Almost every integer has a digit 3 in it.

This is an engagingly sounding sentence that begs some clarification. Of course, no one would claim that every number has a digit 3 in it. But what is almost? There are infinitely many integers, and, among them, there are obviously infinitely many integers that have at least one digit equal to 3. For example, we have an infinite sequence 3, 33, 333, 3333, and so on. As easily, we can produce an example of an infinite sequence of integers that do not have a digit 3: 1, 11, 111, 1111, and so on.

Still, the claim is not altogether frivolous. Let's consider in turn integers less than 10, 100, 1000, etc. And, for every such group of integers, let's count how many of them have at least one digit equal to 3. For convenience, let's start with 0.

Among 10 numbers 0, 1, 2, 3, 4, 5, 6, 7, 8 , 9 written with a single digit, only 1 has digit 3 - the number 3 itself. Among 100 numbers 0, 1, ... ,9, 10, 11, ..., 98, 99 written with 1 or 2 digits, the following include digit 3: 3, 13, 23, 30, 31, ..., 38, 39, 43, 53, ..., 93. 19 numbers in all. When we look at the numbers below 1000, it is easy to notice that there are 10 groups of 100 consecutive integers each. The first, as we just found contains 19 integers with a digit 3. And the same is true of 8 other groups of 100 integers: those that start with 1, 2, 4, 5, 6,7 ,8 , or 9. All 100 integers that start with 3 obviously have at least one 3. So, below 1000, there are 9·19 + 100 integers with a digit 3 in them.

 Number of digits
is not more than
Total number of
such integers
Among them,
have digit 3

The number Kn of positive integers with not more than n digits that are written with at least one 3, satisfies the recurrence relation:

(*) Kn +1 = 9Kn + 10n, n > 0, and K1 = 1

(This is because any number counted in Kn, when be appended any digit, except for 3, will be counted in Kn +1. In addition, there are there are 10n numbers of length n + 1 that end with 3.)

There is another way to obtain number Kn. But first let's regress a little. I do not know whether you noticed this but the opening sentence "Almost every integer has a digit 3 in it" is guilty of an additional ambiguity. Integers do not contain digits, their customary decimal representations - numerals - do. (The same, of course, is true of other positional systems. On the other hand, in Roman numeration, the sentence is completely meaningless.)

What is a decimal numeral? A decimal numeral is an arbitrary string (a word) of letters (digits) 0, 1, 2, 3, 4, 5, 6, 7, 8, 9. Only one condition is imposed, namely, that the first letter in the string be different from 0. So that 123 is a decimal numeral, while 0123 is not. (The reason is that of convenience but also to avoid unnecessary ambiguity: 0123 would denote the same integer as 00123.)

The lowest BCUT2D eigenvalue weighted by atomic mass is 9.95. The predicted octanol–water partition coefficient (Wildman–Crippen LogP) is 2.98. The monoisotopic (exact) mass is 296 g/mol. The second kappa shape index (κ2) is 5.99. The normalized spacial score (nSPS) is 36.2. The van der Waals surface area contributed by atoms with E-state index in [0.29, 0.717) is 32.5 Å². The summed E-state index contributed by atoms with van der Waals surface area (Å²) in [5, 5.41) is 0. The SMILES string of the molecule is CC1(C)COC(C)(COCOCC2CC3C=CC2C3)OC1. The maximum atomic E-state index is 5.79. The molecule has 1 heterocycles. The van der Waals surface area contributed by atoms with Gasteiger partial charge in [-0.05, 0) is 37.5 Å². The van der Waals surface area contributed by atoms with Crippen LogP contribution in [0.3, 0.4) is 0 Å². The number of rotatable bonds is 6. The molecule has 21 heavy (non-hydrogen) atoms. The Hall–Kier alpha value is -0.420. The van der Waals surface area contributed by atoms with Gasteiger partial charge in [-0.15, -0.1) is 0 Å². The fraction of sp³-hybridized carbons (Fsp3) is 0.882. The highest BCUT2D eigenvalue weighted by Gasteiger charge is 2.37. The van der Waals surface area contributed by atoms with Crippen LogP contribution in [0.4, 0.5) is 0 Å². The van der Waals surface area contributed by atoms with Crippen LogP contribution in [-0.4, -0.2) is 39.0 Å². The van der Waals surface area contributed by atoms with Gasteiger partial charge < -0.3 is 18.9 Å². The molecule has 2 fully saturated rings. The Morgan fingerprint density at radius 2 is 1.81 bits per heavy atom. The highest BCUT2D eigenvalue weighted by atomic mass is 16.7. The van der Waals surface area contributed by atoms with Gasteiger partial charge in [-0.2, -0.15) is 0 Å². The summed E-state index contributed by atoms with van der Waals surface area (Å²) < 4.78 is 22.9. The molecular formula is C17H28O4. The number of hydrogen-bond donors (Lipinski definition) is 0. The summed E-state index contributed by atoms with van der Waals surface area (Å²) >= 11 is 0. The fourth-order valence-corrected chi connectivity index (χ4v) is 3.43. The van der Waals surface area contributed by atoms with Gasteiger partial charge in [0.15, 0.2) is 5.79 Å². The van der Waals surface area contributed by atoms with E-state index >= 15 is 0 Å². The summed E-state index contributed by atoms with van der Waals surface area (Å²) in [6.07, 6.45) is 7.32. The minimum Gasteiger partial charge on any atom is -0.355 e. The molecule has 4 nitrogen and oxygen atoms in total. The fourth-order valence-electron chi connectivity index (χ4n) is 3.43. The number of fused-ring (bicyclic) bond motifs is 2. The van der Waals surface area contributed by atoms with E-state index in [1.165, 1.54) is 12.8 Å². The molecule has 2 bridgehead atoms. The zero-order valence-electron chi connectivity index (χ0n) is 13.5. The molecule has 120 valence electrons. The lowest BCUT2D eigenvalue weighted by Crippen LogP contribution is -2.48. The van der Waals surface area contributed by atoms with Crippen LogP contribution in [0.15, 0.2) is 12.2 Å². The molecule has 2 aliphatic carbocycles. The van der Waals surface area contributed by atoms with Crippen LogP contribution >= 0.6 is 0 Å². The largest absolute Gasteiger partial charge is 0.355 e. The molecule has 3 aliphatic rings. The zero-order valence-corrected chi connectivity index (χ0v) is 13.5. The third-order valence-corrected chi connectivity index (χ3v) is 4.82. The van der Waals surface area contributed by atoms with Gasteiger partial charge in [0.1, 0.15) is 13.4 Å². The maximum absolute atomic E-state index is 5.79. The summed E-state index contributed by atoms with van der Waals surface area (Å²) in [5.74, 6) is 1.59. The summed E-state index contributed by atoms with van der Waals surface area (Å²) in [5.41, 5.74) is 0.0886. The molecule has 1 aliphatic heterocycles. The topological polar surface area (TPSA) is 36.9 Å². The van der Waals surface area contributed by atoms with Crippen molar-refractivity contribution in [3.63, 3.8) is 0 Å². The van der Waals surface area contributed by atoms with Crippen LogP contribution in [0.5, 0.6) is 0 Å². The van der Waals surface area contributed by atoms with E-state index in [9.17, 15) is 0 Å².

Now back to the number Kn - the number of positive integers below 10n whose decimal numeral contains a digit 3. Once we limited the length of the strings of interest to n, we may (now unambiguously) substitute strings of exact length n even for shorter numerals by prepending an appropriate number of 0s. It is simply much more convenient to count the number of strings of the same rather than different length. Thus we are to answer the question: "How many strings of length n contain at least one digit 3?" In all, there are 10n (decimal) strings of length n. For the first digit could be any of the admissible 10 (0, ..., 9), and the same is true for the second digit, the third one, etc., as well as the last, nth digit. By the same token, if we try to avoid the digit 3, we have only 9 choices for every digit. Therefore, there are 9n strings that do not contain the digit 3. Finally, the number of strings of length n that contain at least one 3 is the difference 10n - 9n.

You may want to check that Kn = 10n - 9n satisfies the recurrence (*) for n > 0. The remarkable thing about this number is that the proportion (10n - 9n)/10n = 1 - (9/10)n tends to 1 as n grows. As we allow longer and longer numbers, the proportion of numbers that "have a digit 3 in them" becomes closer and closer to 1. Almost every integer has a digit 3 in it.

Well, where do we go from here? There are several questions that can be legitimately asked concerning the problem at hand.

Obviously, what is true for the digit 3 is also also true for other digits. That is, for all non-zero digits. Zero is a different matter. What can be said about 0? What proportion of integers has a 0 in their decimal expansion?

It's also clear that instead of the decimal we could have considered any other positional system. Does the distribution of integers with a zero in their expansion depend on the base of the system?

What if we looked for a pair of subsequent digits? For example, what can be said about integers that include, say, 27 in their decimal expansion? The problem of multiple consecutive digits appears to generalize the original statement, but it does not actually. Do you see why?

So, there "are more" numbers that contain a given digit than those that miss it. These two sets index two series of reciprocals that together form the harmonic series. The series of the reciprocals of the integers that contain a given digit is divergent, whereas the series of the reciprocals of the integers that miss a given digit is convergent.

Finally, it's instructive to compare what we learned now with Benford's Law.


  1. G. H. Hardy and E. M. Wright, An Introduction to the Theory of Numbers, Fifth Edition, Oxford Science Publications, 1996.
  2. Clifford A. Pickover, Keys to Infinity, John Wiley & Sons, 1995

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